Potential Red Sox managerial candidates to succeed Terry Francona
|09.30.11 at 12:52 pm ET|
While one might assume that Boston would look to hire a veteran major league manager with a background of success, John Henry, Tom Werner and Larry Lucchino have hired one manager with no MLB experience (Grady Little, who was hired one year before Theo Epstein became GM) and another with a losing record (Francona). When Francona was hired, he was selected over Joe Maddon, who did not have any big league managerial experience at the time, while other candidates (DeMarlo Hale, Glenn Hoffman and Bud Black — the latter of whom declined to be interviewed) had never managed in the big leagues.
It is clear, then, that track record is not necessarily the most important thing to Boston’s front office.
Here are are some possible candidates to inherit the reins from Francona.
Dave Martinez ‘ The bench coach for the Rays, Martinez played for nine MLB teams between 1986 and 2001. Considered one of the better defensive outfielders in the game during his career, Martinez was amongst the league leaders in assists and fielding percentage several times in his career. He was hired by Tampa Bay as bench coach in 2007.
DeMarlo Hale ‘ As the Red Sox bench coach for the past two years, Hale would be the most logical in-house hire. Hale has managerial experience at the minor league level. He was named Minor League Manager of the Year by several publications in 1999 when he led the Double-A Trenton Thunder to a 92-50 record. Hale received interest from several MLB teams in the 2010 offseason as a possible managerial candidate.
Ryne Sandberg ‘ A Hall of Famer, Sandberg is the manager of the Lehigh Valley IronPigs, the Phillies’ Triple-A affiliate. Spending nearly his entire 16-year career with the Cubs, Sandberg posted a .989 career fielding percentage, first all-time among second basemen. He was a perennial All-Star and Gold Glove candidate.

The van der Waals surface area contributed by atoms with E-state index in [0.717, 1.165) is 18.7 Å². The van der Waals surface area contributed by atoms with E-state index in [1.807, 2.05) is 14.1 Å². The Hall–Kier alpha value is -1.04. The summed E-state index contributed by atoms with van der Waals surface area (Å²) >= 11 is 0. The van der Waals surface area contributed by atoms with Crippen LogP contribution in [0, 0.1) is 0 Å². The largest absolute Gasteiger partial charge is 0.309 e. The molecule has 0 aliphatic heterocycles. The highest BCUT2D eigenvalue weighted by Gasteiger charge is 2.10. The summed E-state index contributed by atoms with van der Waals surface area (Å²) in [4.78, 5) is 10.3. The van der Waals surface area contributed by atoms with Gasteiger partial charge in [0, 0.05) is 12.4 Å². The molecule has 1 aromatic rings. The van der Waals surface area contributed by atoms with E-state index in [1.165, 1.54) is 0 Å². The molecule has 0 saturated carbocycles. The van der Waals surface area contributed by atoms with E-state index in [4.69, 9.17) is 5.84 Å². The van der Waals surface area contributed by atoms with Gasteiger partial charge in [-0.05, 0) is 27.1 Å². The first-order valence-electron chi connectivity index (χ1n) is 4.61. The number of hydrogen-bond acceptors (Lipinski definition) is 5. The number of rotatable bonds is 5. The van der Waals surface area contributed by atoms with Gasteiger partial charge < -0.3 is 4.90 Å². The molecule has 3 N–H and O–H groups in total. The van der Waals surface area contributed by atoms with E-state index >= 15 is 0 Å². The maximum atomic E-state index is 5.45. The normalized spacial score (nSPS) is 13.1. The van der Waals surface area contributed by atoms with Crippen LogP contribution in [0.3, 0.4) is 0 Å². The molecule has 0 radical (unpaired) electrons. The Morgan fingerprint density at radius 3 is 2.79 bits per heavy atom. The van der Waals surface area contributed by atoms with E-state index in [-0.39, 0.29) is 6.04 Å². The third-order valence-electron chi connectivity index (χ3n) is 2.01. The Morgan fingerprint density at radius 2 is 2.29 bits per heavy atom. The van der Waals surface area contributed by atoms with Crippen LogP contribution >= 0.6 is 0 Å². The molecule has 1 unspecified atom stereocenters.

After spending most of his minor league managerial career with the Cubs organization, Sandberg moved to the IronPigs in 2010 when he did not receive the Cubs’ managerial job following Lou Pinella’s retirement. He interviewed with the Red Sox for the job of manager at Triple-A Pawtucket last year, but accepted the Lehigh Valley job before the Sox had made a decision about a managerial post that went to Arnie Beyeler, who had spent the previous years managing in Double-A Portland.
Torey Lovullo ‘ The first base coach of the Blue Jays, Lovullo spent time in the Red Sox organization as manager of Triple-A Pawtucket during the 2010 season. Lovullo has been interviewing for managing jobs since 2006, when the Dodgers considered him for their open manager spot. He was also a candidate for the Pirates’ job in 2007, but it went to John Russell.
Bobby Valentine ‘ Perhaps the most high-profile candidate, Valentine is a baseball analyst for ESPN. Valentine, of course, would bring plenty of managerial experience. He managed the Rangers from 1985-92, then took over as manager for the Mets from 1996- 2002. Valentine led the Mets to the NLCS in 1999 before taking them to the World Series in 2000, when they lost to the Yankees in the Subway Series. After two subpar seasons, Valentine was fired in 2002. He went on to manage in Japan before landing at ESPN in 2009.
Tim Bogar ‘ The third base coach for the Red Sox, Bogar should be able to make the transition to manager smoothly. Bogar has experience as manager in the minors. He was named Best Manager Prospect in the Eastern League in 2006. The Red Sox hired Bogar in 2008 as first base coach, and he moved to third in 2009.
John Gibbons ‘ Gibbons was the manager of the Blue Jays from 2004-08. During his time in Toronto, Gibbons was known for his feuds with players such as Shea Hillenbrand and Frank Thomas. He was fired in the middle of the 2008 season. Gibbons was then hired for his current position as bench coach of the Royals in October of 2008. Gibbons does have a connection with the Boston area, as his mother is from Gloucester.
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